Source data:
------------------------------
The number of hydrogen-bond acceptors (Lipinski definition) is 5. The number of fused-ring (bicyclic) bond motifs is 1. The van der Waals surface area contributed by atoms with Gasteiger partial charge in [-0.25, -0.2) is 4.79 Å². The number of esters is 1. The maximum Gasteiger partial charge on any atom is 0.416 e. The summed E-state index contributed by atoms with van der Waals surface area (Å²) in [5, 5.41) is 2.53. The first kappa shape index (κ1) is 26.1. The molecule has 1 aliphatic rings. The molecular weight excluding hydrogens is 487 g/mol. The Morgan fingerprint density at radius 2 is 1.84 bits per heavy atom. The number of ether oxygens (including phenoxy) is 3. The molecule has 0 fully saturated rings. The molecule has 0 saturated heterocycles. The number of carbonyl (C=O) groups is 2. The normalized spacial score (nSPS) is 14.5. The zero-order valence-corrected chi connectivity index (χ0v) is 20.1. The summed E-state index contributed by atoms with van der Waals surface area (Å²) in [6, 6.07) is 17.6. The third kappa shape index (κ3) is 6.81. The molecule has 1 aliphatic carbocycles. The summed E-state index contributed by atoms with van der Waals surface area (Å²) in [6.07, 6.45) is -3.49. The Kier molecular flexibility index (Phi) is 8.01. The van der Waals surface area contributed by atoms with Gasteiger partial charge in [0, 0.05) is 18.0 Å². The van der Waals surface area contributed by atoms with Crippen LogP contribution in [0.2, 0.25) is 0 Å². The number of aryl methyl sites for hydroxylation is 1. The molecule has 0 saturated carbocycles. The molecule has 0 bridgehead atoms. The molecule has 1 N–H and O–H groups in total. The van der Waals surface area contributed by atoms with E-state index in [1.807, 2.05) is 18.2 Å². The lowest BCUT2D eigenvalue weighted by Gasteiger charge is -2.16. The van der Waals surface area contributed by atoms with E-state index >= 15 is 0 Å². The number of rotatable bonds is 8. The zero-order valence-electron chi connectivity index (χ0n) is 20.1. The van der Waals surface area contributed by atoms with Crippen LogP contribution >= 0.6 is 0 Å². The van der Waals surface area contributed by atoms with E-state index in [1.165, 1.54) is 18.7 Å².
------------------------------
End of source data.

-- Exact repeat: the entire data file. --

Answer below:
The number of hydrogen-bond acceptors (Lipinski definition) is 5. The number of fused-ring (bicyclic) bond motifs is 1. The van der Waals surface area contributed by atoms with Gasteiger partial charge in [-0.25, -0.2) is 4.79 Å². The number of esters is 1. The maximum Gasteiger partial charge on any atom is 0.416 e. The summed E-state index contributed by atoms with van der Waals surface area (Å²) in [5, 5.41) is 2.53. The first kappa shape index (κ1) is 26.1. The molecule has 1 aliphatic rings. The molecular weight excluding hydrogens is 487 g/mol. The Morgan fingerprint density at radius 2 is 1.84 bits per heavy atom. The number of ether oxygens (including phenoxy) is 3. The molecule has 0 fully saturated rings. The molecule has 0 saturated heterocycles. The number of carbonyl (C=O) groups is 2. The normalized spacial score (nSPS) is 14.5. The zero-order valence-corrected chi connectivity index (χ0v) is 20.1. The summed E-state index contributed by atoms with van der Waals surface area (Å²) in [6, 6.07) is 17.6. The third kappa shape index (κ3) is 6.81. The molecule has 1 aliphatic carbocycles. The summed E-state index contributed by atoms with van der Waals surface area (Å²) in [6.07, 6.45) is -3.49. The Kier molecular flexibility index (Phi) is 8.01. The van der Waals surface area contributed by atoms with Gasteiger partial charge in [0, 0.05) is 18.0 Å². The van der Waals surface area contributed by atoms with Crippen LogP contribution in [0.2, 0.25) is 0 Å². The number of aryl methyl sites for hydroxylation is 1. The molecule has 0 saturated carbocycles. The molecule has 0 bridgehead atoms. The molecule has 1 N–H and O–H groups in total. The van der Waals surface area contributed by atoms with E-state index in [1.807, 2.05) is 18.2 Å². The lowest BCUT2D eigenvalue weighted by Gasteiger charge is -2.16. The van der Waals surface area contributed by atoms with E-state index >= 15 is 0 Å². The number of rotatable bonds is 8. The zero-order valence-electron chi connectivity index (χ0n) is 20.1. The van der Waals surface area contributed by atoms with Crippen LogP contribution >= 0.6 is 0 Å². The van der Waals surface area contributed by atoms with E-state index in [1.165, 1.54) is 18.7 Å².